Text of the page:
Debriefing a Traumatic Event

I post this for your wide sharing, especially at this moment for Nepal.  I also have it in French, and some other languages.  If you translate it, please send me a copy!

We would like to offer this conversation to people to use with colleagues, friends and
family to begin to process traumatic situations and respond to them productively.
This conversation is adapted from a conversation in Jo Nelson’s book “The Art of
Focused Conversation for Schools”, published in May, 2001 by New Society Publishers
and The Canadian Institute of Cultural Affairs, p. 155.
A group member can help the group guide its thinking with the following questions. The
sequence of questions is designed to gradually move from surface observation through
personal reflection, thoughtful interpretation, and resolution.
Debriefing a Traumatic Event
Aims of the conversation:
To talk about personal experiences of the trauma
To face reality and begin to deal with it productively
To move from shock to beginning to come to terms with the situation
This event has shaken all of us. Let’s take a little time to reflect on what’s happened, so
we can come to terms with it. I’m going to ask some questions that will help us gradually
process what happened. I would like you to let everyone have their own answers – no
interrupting, arguing, or judging what anyone says.
Objective Questions:
Imagine you were a video camera recording what you have seen and heard happening
since the first events. What actions, words, phrases, objects, and scenes are recorded on
your tape?
Let’s get everything out – the first events, then everything that has happened since — so
we all have as full a picture as possible of what has happened to this point.
Reflective Questions:
What were your first reactions?
What shocked or frightened you most about this incident?
What images or previous experiences were triggered for you?
How else did you find yourself reacting?
Interpretive Questions:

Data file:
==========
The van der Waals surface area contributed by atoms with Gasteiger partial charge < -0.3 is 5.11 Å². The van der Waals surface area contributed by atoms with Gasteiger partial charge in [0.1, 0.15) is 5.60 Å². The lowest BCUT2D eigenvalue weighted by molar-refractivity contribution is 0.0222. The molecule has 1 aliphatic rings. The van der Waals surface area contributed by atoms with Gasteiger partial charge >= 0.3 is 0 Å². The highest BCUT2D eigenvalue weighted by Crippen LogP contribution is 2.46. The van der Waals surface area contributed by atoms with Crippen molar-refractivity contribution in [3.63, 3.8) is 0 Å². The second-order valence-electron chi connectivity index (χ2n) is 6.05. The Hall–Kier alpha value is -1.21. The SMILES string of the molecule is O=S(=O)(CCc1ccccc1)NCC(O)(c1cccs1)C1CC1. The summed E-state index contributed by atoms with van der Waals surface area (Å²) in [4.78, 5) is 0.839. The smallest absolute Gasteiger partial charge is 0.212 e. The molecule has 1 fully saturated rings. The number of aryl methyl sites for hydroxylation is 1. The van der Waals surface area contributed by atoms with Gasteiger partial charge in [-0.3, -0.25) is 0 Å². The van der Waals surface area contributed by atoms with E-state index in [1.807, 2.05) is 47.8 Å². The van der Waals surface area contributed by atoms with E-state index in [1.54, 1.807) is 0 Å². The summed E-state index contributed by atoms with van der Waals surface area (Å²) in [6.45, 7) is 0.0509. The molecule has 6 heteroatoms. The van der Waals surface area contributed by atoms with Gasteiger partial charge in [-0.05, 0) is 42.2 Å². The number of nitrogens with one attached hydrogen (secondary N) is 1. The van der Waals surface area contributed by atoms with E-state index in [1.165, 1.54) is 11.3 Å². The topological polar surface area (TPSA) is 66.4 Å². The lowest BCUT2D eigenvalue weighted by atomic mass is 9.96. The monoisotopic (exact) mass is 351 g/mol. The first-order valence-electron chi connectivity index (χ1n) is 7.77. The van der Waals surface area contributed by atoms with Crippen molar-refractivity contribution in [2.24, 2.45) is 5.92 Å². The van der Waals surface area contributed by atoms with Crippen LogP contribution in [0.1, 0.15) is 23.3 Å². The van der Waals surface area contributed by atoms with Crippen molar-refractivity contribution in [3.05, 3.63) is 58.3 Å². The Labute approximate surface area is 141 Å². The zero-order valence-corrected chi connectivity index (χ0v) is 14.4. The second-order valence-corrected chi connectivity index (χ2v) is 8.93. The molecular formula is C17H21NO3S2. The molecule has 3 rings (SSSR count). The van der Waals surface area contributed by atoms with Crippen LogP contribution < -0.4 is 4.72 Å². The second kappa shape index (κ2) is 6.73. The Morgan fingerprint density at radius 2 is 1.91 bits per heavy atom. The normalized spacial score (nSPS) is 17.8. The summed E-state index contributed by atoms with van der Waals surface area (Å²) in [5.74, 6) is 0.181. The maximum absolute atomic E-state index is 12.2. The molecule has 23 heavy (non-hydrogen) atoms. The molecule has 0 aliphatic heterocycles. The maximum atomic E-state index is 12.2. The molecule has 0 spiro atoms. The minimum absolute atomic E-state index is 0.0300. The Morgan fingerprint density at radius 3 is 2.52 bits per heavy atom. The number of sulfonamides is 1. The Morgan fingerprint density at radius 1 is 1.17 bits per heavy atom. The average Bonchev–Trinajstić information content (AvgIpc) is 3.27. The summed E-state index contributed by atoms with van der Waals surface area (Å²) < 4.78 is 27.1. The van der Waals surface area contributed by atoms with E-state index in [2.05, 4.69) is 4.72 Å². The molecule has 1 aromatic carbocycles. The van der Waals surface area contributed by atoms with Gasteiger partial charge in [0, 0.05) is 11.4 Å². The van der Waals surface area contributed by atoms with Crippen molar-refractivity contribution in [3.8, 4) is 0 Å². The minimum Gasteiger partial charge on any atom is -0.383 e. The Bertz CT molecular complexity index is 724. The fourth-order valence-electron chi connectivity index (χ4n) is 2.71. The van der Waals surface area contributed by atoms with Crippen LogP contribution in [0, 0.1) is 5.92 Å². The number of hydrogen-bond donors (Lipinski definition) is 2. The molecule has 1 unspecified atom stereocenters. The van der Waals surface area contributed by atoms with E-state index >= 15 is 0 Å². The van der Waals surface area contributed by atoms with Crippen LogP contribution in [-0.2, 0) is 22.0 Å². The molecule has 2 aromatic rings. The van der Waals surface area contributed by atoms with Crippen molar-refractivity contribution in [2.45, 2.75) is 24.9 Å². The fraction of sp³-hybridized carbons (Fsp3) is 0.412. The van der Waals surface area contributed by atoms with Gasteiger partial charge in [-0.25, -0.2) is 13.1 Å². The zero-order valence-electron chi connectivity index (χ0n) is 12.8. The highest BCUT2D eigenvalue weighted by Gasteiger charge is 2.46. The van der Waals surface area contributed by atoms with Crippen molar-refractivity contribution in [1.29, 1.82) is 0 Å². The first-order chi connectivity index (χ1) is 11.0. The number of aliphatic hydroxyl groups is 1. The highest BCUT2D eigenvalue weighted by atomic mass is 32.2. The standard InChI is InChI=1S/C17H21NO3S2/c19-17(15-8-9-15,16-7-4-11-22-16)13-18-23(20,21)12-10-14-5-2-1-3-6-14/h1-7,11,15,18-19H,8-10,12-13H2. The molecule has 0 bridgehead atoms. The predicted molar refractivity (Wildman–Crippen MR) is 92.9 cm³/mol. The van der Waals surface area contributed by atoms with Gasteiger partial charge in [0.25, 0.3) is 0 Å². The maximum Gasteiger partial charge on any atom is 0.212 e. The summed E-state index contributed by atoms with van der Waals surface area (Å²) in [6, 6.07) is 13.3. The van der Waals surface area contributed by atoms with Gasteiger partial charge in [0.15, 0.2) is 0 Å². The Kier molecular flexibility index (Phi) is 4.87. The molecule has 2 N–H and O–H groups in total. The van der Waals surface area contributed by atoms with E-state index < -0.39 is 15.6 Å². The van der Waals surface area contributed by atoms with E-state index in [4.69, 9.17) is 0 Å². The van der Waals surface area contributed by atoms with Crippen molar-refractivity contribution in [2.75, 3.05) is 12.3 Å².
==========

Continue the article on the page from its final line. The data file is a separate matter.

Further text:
What impact has this had on you personally? How are you different now?
How we different as a group or as a society as a result of these events?
How has our view of the world changed?
What might have been some contributing factors to why this happened?
What might be some of the underlying issues behind all of this?
What might we learn from this?
Decisional Questions:
What can we do to deal with the situation in the short term?
What are some things we can do to begin to deal with the underlying issues and prevent
events like this from happening again?
What can we do to help each other?
We will undoubtedly continue to reflect on this. If you need help, please be sure to ask
for it.
Some of these questions are difficult to answer, so if there are few spoken answers, don’t
worry. The very fact of raising these questions and following this flow allows deeper
reflection later. It may be helpful to print out the questions for people to take with them
for later reflection.
Jo Nelson CPF, a professional group facilitator with more than 40 years of global experience, works  with ICA Associates in Toronto, Ontario. She can be reached at Her book Art of Focused Conversation for Schools: Over 100 Ways toGuide Clear Thinking and Promote Learning has nearly 200 sample conversations. It can be ordered through the ICA Associates website,

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